Similar Products Used: Maverick Speedball (brief try).
Bike Setup: 2008 Trance X1, Crossmax ST, Talas 32, Conti Mtn King UST...
a Cross Country Rider
Date Reviewed: January 21, 2009
Strengths: Drops out of the way and pops back up.
Weaknesses: I'll report back in a few months to let you know!
I had been considering an ajustable post, but the high cost put me off. I dislocated my right index finger in two places in an endo during a steep descent because my seat was too far up my a$$ too get behind it. Enni, meannie, miny, moe...and I picked this one. This seat post has made me a better rider. My skeptacle riding buddies have noticed. I can bomb the drops, and pass them on the climbs. Being able to adjust on the fly is great. Dan with Precision Cycling Components returned all my calls and emails to answer questions before and after the purchase. Shipping was QUICK! I really hope it holds up, and will definately post back in a few months about its durability. I will adjust the flamin' hooters accordingly.
Bike Setup: 03 giant VT1 xt all the way, hayes hyd. disks, rock shock psylo race fork, swinger 4 way rear, mavic crossmax xl wheels, maxxis ignighter, All Mountain Seat Post
from Northern, CA
Date Reviewed: February 20, 2008
Strengths: Construction and design are top-notch. Very simple, virtually maintenance free. Instant up – no butt bounce.
Weaknesses: slightly heavier than a regular post, but the advantages outweigh the increase in weight
I choose the AMP because I felt the design was the best of the adjustable height seat posts on the market. It operates using a mechanical design so there are no seals to blow and the inner tube is not pierced with a hole which creates a stress riser that can lead to failure. The inner post is also larger in diameter than the gravity dropper which greatly increases lateral rigidity. The other thing I like is the instant up feature of the AMP. No butt bounce required to extend the post from any position to full up, which improves the flow of the ride. Just press the lever and the seat pops up. All positions are easy to locate on the fly. I have been riding an AMP for a little less than a year now and have had zero issues with it. Other than occasionally lubing the inner tube I do no maintenance on it and it works flawless.
Favorite Trail: 3rd divide, Pauley Creek, Butcher Ranch
Duration Product Used: 1 Year
Purchased At: Precision Cycling Components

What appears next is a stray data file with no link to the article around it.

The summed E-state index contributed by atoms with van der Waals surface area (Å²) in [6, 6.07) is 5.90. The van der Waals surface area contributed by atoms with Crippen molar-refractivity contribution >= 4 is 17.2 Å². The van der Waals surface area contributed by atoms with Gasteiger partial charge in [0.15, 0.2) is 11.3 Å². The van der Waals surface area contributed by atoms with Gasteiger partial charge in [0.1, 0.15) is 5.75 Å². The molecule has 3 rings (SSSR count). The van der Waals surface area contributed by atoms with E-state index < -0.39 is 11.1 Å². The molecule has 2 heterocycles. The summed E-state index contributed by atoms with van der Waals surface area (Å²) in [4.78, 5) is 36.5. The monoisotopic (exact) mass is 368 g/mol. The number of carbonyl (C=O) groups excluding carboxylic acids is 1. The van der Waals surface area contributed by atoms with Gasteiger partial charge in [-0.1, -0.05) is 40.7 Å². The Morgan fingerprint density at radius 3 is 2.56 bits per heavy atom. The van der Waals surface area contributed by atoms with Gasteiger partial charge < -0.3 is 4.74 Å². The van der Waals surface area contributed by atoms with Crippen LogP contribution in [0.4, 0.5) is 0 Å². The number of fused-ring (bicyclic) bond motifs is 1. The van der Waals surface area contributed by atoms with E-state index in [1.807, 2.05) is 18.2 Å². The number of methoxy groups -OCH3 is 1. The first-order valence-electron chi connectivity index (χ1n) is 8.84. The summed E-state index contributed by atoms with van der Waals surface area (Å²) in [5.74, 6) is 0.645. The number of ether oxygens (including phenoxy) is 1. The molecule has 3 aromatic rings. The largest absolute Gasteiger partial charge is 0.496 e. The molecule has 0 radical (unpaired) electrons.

Bike Setup: Santa Cruz Nomad
from Portland, OR
Date Reviewed: February 11, 2008
Strengths: ease of use, well made
always thought the adjustable seat posts were too expensive, but got fed up always stopping to adjust, or dealing with climbing sections when my seat post was down because I didn't' want to stop. Best upgrade to date, it is sturdy, well made and simple to use. I got the 1" - 4" version. Been riding in muddy conditions, and the boot works well keep the grime off.
a Cross Country Rider
from Abq, NM
Date Reviewed: January 3, 2008
Strengths: Well made, allows you to have your seat at optimum pedaling height and with the flick of a lever drop it down for tech or descending
Weaknesses: A little expensive but no more than any of the other adjustable posts
I've followed the discussions on these type of posts for quite a while before buying one. I went with the AMP over the dravity dropper because I liked the design better. No holes drilled in the inner post which should make it stronger. The AMP also had a shorter maximum exposed post than the gravity dropper which I needed in order to fit my frame. Use of the post is very easy while riding, simply push the lever and weight the post and you can drop it down 1" or 3" (other drops available). To extend the post just unweight it and push the lever again, it pops right back up.
I'm ordering a new 5-spot tomorrow! I'm so excited wooohoWhoooowoooOOOOOHOO
I've got to decide on pedals, handlebar/stem, and a seat post. Any recommendations on the best all-mountain pedal/handlebar/&seat post for the value?
Thanks!!Read More »